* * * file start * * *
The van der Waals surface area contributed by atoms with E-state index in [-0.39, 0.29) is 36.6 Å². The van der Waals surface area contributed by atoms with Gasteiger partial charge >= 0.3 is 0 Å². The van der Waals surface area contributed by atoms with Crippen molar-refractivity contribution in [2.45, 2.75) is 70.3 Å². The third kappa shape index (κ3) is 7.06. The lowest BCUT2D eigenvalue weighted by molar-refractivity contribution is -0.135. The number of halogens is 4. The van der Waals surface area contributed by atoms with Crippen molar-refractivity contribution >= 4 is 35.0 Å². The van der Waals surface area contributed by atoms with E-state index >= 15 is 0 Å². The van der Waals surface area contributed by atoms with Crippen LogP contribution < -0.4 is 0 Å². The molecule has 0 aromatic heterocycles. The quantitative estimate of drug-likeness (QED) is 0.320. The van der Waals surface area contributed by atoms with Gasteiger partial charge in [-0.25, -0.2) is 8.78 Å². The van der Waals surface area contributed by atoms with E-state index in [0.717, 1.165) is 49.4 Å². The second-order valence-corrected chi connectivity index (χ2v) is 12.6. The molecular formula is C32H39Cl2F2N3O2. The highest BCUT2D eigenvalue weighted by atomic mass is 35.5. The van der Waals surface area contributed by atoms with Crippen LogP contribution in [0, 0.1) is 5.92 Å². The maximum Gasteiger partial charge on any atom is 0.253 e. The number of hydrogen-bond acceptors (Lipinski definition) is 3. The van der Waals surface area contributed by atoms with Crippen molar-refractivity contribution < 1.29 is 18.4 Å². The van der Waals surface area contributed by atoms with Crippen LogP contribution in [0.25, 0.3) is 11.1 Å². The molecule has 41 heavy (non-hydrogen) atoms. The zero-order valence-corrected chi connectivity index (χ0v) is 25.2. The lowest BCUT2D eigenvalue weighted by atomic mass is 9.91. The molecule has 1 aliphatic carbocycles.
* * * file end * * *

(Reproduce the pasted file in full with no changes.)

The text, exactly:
The van der Waals surface area contributed by atoms with E-state index in [-0.39, 0.29) is 36.6 Å². The van der Waals surface area contributed by atoms with Gasteiger partial charge >= 0.3 is 0 Å². The van der Waals surface area contributed by atoms with Crippen molar-refractivity contribution in [2.45, 2.75) is 70.3 Å². The third kappa shape index (κ3) is 7.06. The lowest BCUT2D eigenvalue weighted by molar-refractivity contribution is -0.135. The number of halogens is 4. The van der Waals surface area contributed by atoms with Crippen molar-refractivity contribution >= 4 is 35.0 Å². The van der Waals surface area contributed by atoms with E-state index >= 15 is 0 Å². The van der Waals surface area contributed by atoms with Crippen LogP contribution < -0.4 is 0 Å². The molecule has 0 aromatic heterocycles. The quantitative estimate of drug-likeness (QED) is 0.320. The van der Waals surface area contributed by atoms with Gasteiger partial charge in [-0.25, -0.2) is 8.78 Å². The van der Waals surface area contributed by atoms with E-state index in [0.717, 1.165) is 49.4 Å². The second-order valence-corrected chi connectivity index (χ2v) is 12.6. The molecular formula is C32H39Cl2F2N3O2. The highest BCUT2D eigenvalue weighted by atomic mass is 35.5. The van der Waals surface area contributed by atoms with Crippen LogP contribution in [0, 0.1) is 5.92 Å². The maximum Gasteiger partial charge on any atom is 0.253 e. The number of hydrogen-bond acceptors (Lipinski definition) is 3. The van der Waals surface area contributed by atoms with Crippen molar-refractivity contribution < 1.29 is 18.4 Å². The van der Waals surface area contributed by atoms with Crippen LogP contribution in [0.25, 0.3) is 11.1 Å². The molecule has 41 heavy (non-hydrogen) atoms. The zero-order valence-corrected chi connectivity index (χ0v) is 25.2. The lowest BCUT2D eigenvalue weighted by atomic mass is 9.91. The molecule has 1 aliphatic carbocycles.